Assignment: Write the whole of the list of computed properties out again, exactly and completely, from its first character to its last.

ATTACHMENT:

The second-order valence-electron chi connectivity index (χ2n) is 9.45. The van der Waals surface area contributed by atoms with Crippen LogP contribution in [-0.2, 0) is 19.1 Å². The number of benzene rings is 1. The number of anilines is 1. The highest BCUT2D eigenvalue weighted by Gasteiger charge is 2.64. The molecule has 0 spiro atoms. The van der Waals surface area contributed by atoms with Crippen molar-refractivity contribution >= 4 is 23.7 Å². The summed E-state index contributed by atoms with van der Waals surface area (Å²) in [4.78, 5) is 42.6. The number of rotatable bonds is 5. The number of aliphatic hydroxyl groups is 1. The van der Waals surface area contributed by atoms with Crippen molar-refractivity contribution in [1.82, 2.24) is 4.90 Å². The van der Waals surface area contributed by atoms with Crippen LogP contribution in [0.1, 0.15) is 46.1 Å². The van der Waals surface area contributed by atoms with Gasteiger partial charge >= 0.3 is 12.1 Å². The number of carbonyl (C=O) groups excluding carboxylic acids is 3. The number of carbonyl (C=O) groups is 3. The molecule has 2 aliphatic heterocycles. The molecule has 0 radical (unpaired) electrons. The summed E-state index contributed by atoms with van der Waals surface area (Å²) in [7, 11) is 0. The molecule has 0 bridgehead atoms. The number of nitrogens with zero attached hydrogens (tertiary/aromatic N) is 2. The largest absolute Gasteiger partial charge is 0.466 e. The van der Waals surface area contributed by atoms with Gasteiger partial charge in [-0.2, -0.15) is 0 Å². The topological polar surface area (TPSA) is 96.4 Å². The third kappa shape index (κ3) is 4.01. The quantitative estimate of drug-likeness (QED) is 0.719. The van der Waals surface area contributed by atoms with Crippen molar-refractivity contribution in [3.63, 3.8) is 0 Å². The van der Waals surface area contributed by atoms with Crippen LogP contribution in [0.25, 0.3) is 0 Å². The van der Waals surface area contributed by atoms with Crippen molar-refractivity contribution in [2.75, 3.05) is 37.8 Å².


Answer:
The second-order valence-electron chi connectivity index (χ2n) is 9.45. The van der Waals surface area contributed by atoms with Crippen LogP contribution in [-0.2, 0) is 19.1 Å². The number of benzene rings is 1. The number of anilines is 1. The highest BCUT2D eigenvalue weighted by Gasteiger charge is 2.64. The molecule has 0 spiro atoms. The van der Waals surface area contributed by atoms with Crippen molar-refractivity contribution >= 4 is 23.7 Å². The summed E-state index contributed by atoms with van der Waals surface area (Å²) in [4.78, 5) is 42.6. The number of rotatable bonds is 5. The number of aliphatic hydroxyl groups is 1. The van der Waals surface area contributed by atoms with Crippen molar-refractivity contribution in [1.82, 2.24) is 4.90 Å². The van der Waals surface area contributed by atoms with Crippen LogP contribution in [0.1, 0.15) is 46.1 Å². The van der Waals surface area contributed by atoms with Gasteiger partial charge >= 0.3 is 12.1 Å². The number of carbonyl (C=O) groups excluding carboxylic acids is 3. The number of carbonyl (C=O) groups is 3. The molecule has 2 aliphatic heterocycles. The molecule has 0 radical (unpaired) electrons. The summed E-state index contributed by atoms with van der Waals surface area (Å²) in [7, 11) is 0. The molecule has 0 bridgehead atoms. The number of nitrogens with zero attached hydrogens (tertiary/aromatic N) is 2. The largest absolute Gasteiger partial charge is 0.466 e. The van der Waals surface area contributed by atoms with Gasteiger partial charge in [-0.2, -0.15) is 0 Å². The topological polar surface area (TPSA) is 96.4 Å². The third kappa shape index (κ3) is 4.01. The quantitative estimate of drug-likeness (QED) is 0.719. The van der Waals surface area contributed by atoms with Crippen molar-refractivity contribution in [3.63, 3.8) is 0 Å². The van der Waals surface area contributed by atoms with Crippen LogP contribution in [0.25, 0.3) is 0 Å². The van der Waals surface area contributed by atoms with Crippen molar-refractivity contribution in [2.75, 3.05) is 37.8 Å².